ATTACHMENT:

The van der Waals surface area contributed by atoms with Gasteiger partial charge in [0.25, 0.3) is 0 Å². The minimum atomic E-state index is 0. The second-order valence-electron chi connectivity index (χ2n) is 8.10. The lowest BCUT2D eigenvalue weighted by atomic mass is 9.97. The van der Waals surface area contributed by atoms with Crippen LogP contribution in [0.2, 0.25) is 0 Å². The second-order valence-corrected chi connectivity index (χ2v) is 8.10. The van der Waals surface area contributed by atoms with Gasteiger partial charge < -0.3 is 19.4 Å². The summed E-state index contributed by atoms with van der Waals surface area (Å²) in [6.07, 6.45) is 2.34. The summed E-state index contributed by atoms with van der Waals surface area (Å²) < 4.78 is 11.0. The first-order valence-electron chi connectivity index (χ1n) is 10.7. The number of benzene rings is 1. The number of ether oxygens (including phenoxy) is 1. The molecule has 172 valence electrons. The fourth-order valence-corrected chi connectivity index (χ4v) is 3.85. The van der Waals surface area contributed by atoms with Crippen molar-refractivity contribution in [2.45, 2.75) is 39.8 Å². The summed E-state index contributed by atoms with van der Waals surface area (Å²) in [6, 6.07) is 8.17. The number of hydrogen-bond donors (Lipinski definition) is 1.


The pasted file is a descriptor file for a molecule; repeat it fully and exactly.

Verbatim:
The van der Waals surface area contributed by atoms with Gasteiger partial charge in [0.25, 0.3) is 0 Å². The minimum atomic E-state index is 0. The second-order valence-electron chi connectivity index (χ2n) is 8.10. The lowest BCUT2D eigenvalue weighted by atomic mass is 9.97. The van der Waals surface area contributed by atoms with Crippen LogP contribution in [0.2, 0.25) is 0 Å². The second-order valence-corrected chi connectivity index (χ2v) is 8.10. The van der Waals surface area contributed by atoms with Gasteiger partial charge < -0.3 is 19.4 Å². The summed E-state index contributed by atoms with van der Waals surface area (Å²) in [6.07, 6.45) is 2.34. The summed E-state index contributed by atoms with van der Waals surface area (Å²) < 4.78 is 11.0. The first-order valence-electron chi connectivity index (χ1n) is 10.7. The number of benzene rings is 1. The number of ether oxygens (including phenoxy) is 1. The molecule has 172 valence electrons. The fourth-order valence-corrected chi connectivity index (χ4v) is 3.85. The van der Waals surface area contributed by atoms with Crippen molar-refractivity contribution in [2.45, 2.75) is 39.8 Å². The summed E-state index contributed by atoms with van der Waals surface area (Å²) in [6, 6.07) is 8.17. The number of hydrogen-bond donors (Lipinski definition) is 1.